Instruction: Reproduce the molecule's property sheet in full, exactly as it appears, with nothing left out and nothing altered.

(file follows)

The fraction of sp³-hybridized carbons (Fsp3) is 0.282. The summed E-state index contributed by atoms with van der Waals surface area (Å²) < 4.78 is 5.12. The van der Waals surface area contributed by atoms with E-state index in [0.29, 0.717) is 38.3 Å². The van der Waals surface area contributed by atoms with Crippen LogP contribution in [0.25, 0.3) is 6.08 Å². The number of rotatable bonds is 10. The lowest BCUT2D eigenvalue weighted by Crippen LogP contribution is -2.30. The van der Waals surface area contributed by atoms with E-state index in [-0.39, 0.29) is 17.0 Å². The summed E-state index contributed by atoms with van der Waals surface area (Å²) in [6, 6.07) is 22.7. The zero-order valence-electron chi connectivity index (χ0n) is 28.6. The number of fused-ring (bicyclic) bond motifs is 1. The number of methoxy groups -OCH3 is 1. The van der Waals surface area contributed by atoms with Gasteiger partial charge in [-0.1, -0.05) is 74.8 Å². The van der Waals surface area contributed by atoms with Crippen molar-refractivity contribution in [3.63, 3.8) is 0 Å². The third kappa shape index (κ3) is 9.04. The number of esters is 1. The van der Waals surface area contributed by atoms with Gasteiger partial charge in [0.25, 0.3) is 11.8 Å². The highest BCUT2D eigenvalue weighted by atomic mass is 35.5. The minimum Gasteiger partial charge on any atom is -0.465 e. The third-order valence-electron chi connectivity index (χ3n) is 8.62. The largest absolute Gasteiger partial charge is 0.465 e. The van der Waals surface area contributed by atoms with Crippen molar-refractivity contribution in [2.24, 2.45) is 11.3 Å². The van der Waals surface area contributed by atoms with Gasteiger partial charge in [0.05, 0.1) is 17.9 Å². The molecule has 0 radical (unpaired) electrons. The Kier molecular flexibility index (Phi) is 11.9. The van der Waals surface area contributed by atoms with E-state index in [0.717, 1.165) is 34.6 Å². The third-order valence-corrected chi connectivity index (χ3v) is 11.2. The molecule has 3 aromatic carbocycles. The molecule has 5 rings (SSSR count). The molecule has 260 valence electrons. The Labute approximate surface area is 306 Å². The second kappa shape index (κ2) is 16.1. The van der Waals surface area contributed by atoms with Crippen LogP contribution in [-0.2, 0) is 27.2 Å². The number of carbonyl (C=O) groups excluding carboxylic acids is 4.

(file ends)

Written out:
The fraction of sp³-hybridized carbons (Fsp3) is 0.282. The summed E-state index contributed by atoms with van der Waals surface area (Å²) < 4.78 is 5.12. The van der Waals surface area contributed by atoms with E-state index in [0.29, 0.717) is 38.3 Å². The van der Waals surface area contributed by atoms with Crippen LogP contribution in [0.25, 0.3) is 6.08 Å². The number of rotatable bonds is 10. The lowest BCUT2D eigenvalue weighted by Crippen LogP contribution is -2.30. The van der Waals surface area contributed by atoms with E-state index in [-0.39, 0.29) is 17.0 Å². The summed E-state index contributed by atoms with van der Waals surface area (Å²) in [6, 6.07) is 22.7. The zero-order valence-electron chi connectivity index (χ0n) is 28.6. The number of fused-ring (bicyclic) bond motifs is 1. The number of methoxy groups -OCH3 is 1. The van der Waals surface area contributed by atoms with Gasteiger partial charge in [-0.1, -0.05) is 74.8 Å². The van der Waals surface area contributed by atoms with Crippen molar-refractivity contribution in [3.63, 3.8) is 0 Å². The third kappa shape index (κ3) is 9.04. The number of esters is 1. The van der Waals surface area contributed by atoms with Gasteiger partial charge in [0.25, 0.3) is 11.8 Å². The highest BCUT2D eigenvalue weighted by atomic mass is 35.5. The minimum Gasteiger partial charge on any atom is -0.465 e. The third-order valence-electron chi connectivity index (χ3n) is 8.62. The largest absolute Gasteiger partial charge is 0.465 e. The van der Waals surface area contributed by atoms with Crippen molar-refractivity contribution in [2.24, 2.45) is 11.3 Å². The van der Waals surface area contributed by atoms with Gasteiger partial charge in [0.05, 0.1) is 17.9 Å². The molecule has 0 radical (unpaired) electrons. The Kier molecular flexibility index (Phi) is 11.9. The van der Waals surface area contributed by atoms with E-state index in [0.717, 1.165) is 34.6 Å². The third-order valence-corrected chi connectivity index (χ3v) is 11.2. The molecule has 3 aromatic carbocycles. The molecule has 5 rings (SSSR count). The molecule has 260 valence electrons. The Labute approximate surface area is 306 Å². The second kappa shape index (κ2) is 16.1. The van der Waals surface area contributed by atoms with Crippen LogP contribution in [-0.2, 0) is 27.2 Å². The number of carbonyl (C=O) groups excluding carboxylic acids is 4.